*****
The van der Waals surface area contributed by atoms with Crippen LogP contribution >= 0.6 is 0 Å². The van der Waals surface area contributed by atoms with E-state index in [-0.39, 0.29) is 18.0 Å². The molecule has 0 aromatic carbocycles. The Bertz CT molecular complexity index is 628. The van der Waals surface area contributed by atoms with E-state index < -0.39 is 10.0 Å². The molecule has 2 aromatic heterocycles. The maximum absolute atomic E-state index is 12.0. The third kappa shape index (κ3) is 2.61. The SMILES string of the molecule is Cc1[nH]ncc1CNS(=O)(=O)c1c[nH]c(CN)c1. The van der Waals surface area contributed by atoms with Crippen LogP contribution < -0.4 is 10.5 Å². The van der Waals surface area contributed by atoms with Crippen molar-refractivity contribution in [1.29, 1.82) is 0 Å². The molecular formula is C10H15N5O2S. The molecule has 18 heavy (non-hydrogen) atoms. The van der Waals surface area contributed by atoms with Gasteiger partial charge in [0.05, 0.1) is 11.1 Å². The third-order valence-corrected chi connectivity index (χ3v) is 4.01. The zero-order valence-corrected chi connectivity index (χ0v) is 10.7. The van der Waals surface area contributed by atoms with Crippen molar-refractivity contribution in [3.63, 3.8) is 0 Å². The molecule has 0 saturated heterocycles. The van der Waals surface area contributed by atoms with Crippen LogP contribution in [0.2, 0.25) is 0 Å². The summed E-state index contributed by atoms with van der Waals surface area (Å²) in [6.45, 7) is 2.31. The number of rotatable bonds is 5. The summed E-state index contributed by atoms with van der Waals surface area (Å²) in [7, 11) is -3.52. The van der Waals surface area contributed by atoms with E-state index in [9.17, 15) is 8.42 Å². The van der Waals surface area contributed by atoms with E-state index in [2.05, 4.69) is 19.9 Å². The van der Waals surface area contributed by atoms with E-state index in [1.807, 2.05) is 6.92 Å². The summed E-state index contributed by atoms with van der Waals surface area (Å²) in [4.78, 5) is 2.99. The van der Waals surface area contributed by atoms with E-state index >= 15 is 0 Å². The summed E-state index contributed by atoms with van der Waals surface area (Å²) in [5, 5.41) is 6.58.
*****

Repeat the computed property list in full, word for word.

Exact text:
The van der Waals surface area contributed by atoms with Crippen LogP contribution >= 0.6 is 0 Å². The van der Waals surface area contributed by atoms with E-state index in [-0.39, 0.29) is 18.0 Å². The molecule has 0 aromatic carbocycles. The Bertz CT molecular complexity index is 628. The van der Waals surface area contributed by atoms with E-state index < -0.39 is 10.0 Å². The molecule has 2 aromatic heterocycles. The maximum absolute atomic E-state index is 12.0. The third kappa shape index (κ3) is 2.61. The SMILES string of the molecule is Cc1[nH]ncc1CNS(=O)(=O)c1c[nH]c(CN)c1. The van der Waals surface area contributed by atoms with Crippen LogP contribution < -0.4 is 10.5 Å². The van der Waals surface area contributed by atoms with Crippen molar-refractivity contribution in [1.29, 1.82) is 0 Å². The molecular formula is C10H15N5O2S. The molecule has 18 heavy (non-hydrogen) atoms. The van der Waals surface area contributed by atoms with Gasteiger partial charge in [0.05, 0.1) is 11.1 Å². The third-order valence-corrected chi connectivity index (χ3v) is 4.01. The zero-order valence-corrected chi connectivity index (χ0v) is 10.7. The van der Waals surface area contributed by atoms with Crippen molar-refractivity contribution in [3.63, 3.8) is 0 Å². The molecule has 0 saturated heterocycles. The van der Waals surface area contributed by atoms with Crippen LogP contribution in [0.2, 0.25) is 0 Å². The summed E-state index contributed by atoms with van der Waals surface area (Å²) in [6.45, 7) is 2.31. The number of rotatable bonds is 5. The summed E-state index contributed by atoms with van der Waals surface area (Å²) in [7, 11) is -3.52. The van der Waals surface area contributed by atoms with E-state index in [9.17, 15) is 8.42 Å². The van der Waals surface area contributed by atoms with E-state index in [2.05, 4.69) is 19.9 Å². The van der Waals surface area contributed by atoms with E-state index in [1.807, 2.05) is 6.92 Å². The summed E-state index contributed by atoms with van der Waals surface area (Å²) in [4.78, 5) is 2.99. The van der Waals surface area contributed by atoms with E-state index >= 15 is 0 Å². The summed E-state index contributed by atoms with van der Waals surface area (Å²) in [5, 5.41) is 6.58.